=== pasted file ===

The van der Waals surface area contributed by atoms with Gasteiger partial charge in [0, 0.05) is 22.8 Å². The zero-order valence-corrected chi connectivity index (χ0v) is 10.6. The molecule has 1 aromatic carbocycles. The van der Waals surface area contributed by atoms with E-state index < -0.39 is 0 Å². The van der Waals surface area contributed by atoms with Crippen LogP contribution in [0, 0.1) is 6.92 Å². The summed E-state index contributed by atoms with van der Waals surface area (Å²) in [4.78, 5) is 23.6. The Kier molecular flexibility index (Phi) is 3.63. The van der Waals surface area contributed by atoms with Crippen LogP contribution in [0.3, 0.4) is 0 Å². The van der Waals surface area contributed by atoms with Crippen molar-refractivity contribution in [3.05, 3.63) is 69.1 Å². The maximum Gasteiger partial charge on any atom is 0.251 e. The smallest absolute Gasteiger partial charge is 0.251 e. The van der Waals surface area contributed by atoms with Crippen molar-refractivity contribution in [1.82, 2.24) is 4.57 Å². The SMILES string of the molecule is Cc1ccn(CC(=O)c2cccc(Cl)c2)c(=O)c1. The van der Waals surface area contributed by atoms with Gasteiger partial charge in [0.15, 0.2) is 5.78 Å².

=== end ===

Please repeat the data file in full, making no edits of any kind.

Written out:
The van der Waals surface area contributed by atoms with Gasteiger partial charge in [0, 0.05) is 22.8 Å². The zero-order valence-corrected chi connectivity index (χ0v) is 10.6. The molecule has 1 aromatic carbocycles. The van der Waals surface area contributed by atoms with E-state index < -0.39 is 0 Å². The van der Waals surface area contributed by atoms with Crippen LogP contribution in [0, 0.1) is 6.92 Å². The summed E-state index contributed by atoms with van der Waals surface area (Å²) in [4.78, 5) is 23.6. The Kier molecular flexibility index (Phi) is 3.63. The van der Waals surface area contributed by atoms with Crippen LogP contribution in [0.3, 0.4) is 0 Å². The van der Waals surface area contributed by atoms with Crippen molar-refractivity contribution in [3.05, 3.63) is 69.1 Å². The maximum Gasteiger partial charge on any atom is 0.251 e. The smallest absolute Gasteiger partial charge is 0.251 e. The van der Waals surface area contributed by atoms with Crippen molar-refractivity contribution in [1.82, 2.24) is 4.57 Å². The SMILES string of the molecule is Cc1ccn(CC(=O)c2cccc(Cl)c2)c(=O)c1. The van der Waals surface area contributed by atoms with Gasteiger partial charge in [0.15, 0.2) is 5.78 Å².